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That Tuesday, December 9, 1975, David Kopay had all the appearances of a young man with everything our society admires. He looked far younger than his years. His six-foot-one, 205-pound body was in perfect athletic condition. He moved with the tense agility of a well-trained racehorse. He was a man's man, a glamorous California-tanned blond who caused every lady's eye to turn as he walked into a crowded singles bar. An editor at Playgirl had recently asked him to pose for a centerfold.
He was, in fact, thirty-three years old and within minutes of the most dramatic decision in his life as he bought that day's Washington Star to read over breakfast in a favorite place near his rented room on Capitol Hill in Washington, D.C.
Despite his exceptional appearance and an impressive football career—co-captain of the University of Washington's 1964 Rose Bowl team and some ten years as an aggressive running back for the San Francisco Forty-Niners, the Detroit Lions, the Washington Redskins, the New Orleans Saints and the Green Bay Packers—David Kopay was not a very happy man. He had tried with only half-hearted interest to organize a business selling English pub-style mirrors decorated with football graphics.
Kopay was caught in a lie between the masculine myth he so beautifully personified in public and the private reality of his life. His anxiety was so intense, he could actually feel the change about to happen. A few weeks earlier, he had returned to Washington, a lovely green city with the space that first allowed him to start breaking free of the myth. He knew intuitively that he was about to make a move, but he did not know exactly when or how. He only knew it had to do with the lies he had been forced to live with by a society that sometimes adores and worships its paid athletes as super-sexual gods and at other times dismisses them as simpleminded robots.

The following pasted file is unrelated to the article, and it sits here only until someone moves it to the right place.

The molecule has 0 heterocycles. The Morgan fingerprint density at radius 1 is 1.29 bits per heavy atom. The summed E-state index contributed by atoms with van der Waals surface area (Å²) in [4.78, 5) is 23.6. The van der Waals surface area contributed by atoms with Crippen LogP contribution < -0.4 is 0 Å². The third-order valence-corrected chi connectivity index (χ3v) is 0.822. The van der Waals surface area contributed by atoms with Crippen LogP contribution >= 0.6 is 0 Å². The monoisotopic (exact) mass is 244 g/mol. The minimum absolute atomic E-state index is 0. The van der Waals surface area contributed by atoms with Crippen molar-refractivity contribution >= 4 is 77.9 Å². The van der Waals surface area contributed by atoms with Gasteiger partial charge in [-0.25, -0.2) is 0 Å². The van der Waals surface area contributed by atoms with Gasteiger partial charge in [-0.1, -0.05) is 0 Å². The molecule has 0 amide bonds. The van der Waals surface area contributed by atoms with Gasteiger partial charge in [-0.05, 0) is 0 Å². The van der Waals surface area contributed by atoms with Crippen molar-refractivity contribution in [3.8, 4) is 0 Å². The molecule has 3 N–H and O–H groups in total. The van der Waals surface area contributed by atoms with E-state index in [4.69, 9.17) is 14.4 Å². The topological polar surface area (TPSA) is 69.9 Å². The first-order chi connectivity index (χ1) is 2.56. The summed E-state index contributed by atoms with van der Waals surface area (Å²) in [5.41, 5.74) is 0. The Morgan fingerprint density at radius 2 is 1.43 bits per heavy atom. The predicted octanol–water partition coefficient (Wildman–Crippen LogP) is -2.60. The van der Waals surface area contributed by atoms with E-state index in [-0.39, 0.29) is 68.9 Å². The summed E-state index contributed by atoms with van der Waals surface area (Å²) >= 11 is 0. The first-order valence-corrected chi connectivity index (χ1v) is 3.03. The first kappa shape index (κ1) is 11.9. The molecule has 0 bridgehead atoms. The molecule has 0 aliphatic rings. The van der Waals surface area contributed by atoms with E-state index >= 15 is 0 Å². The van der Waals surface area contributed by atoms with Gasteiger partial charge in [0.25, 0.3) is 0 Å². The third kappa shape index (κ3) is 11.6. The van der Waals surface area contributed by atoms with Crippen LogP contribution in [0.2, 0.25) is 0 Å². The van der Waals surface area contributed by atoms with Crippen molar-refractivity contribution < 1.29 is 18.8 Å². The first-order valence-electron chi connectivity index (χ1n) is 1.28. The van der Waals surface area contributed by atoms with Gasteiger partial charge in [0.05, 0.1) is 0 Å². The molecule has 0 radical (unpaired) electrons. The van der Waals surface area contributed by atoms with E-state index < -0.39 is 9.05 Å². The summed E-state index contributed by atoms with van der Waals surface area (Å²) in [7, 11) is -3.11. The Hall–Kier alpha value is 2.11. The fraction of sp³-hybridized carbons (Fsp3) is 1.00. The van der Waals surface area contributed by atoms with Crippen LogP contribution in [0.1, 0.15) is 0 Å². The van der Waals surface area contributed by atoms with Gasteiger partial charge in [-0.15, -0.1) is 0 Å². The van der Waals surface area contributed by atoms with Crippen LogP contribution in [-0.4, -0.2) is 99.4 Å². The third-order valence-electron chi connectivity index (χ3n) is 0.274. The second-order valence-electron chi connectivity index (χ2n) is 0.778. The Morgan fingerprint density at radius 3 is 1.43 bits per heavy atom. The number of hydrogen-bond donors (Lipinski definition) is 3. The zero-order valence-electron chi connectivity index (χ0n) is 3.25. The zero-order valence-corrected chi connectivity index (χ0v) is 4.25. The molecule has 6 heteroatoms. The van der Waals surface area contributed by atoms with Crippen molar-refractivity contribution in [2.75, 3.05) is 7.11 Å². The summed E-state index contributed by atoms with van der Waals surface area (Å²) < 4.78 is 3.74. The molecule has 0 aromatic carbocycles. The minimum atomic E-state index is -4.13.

Like a novelist, Kopay recognized the drama in his experience and he had saved every scrap of information that would later remind him of the important incidents in his life. Like a true athlete, he wanted to be first—in this case, with the story of his homosexuality.
All of this only compounded his shock that morning when he bought The Washington Star and confronted his secret in front page banner headlines:
HOMOSEXUALS IN SPORTS/WHY GAY ATHLETES HAVE EVERYTHING TO LOSE
Excerpted from The David Kopay Story by David Kopay and Perry Deane Young. Copyright © 1988 by David Kopay and Perry Deane Young. Excerpted by permission. All rights reserved. No part of this excerpt may be reproduced or reprinted without permission in writing from the publisher.
Copyright © 2000 Robert Fitterman. All rights reserved.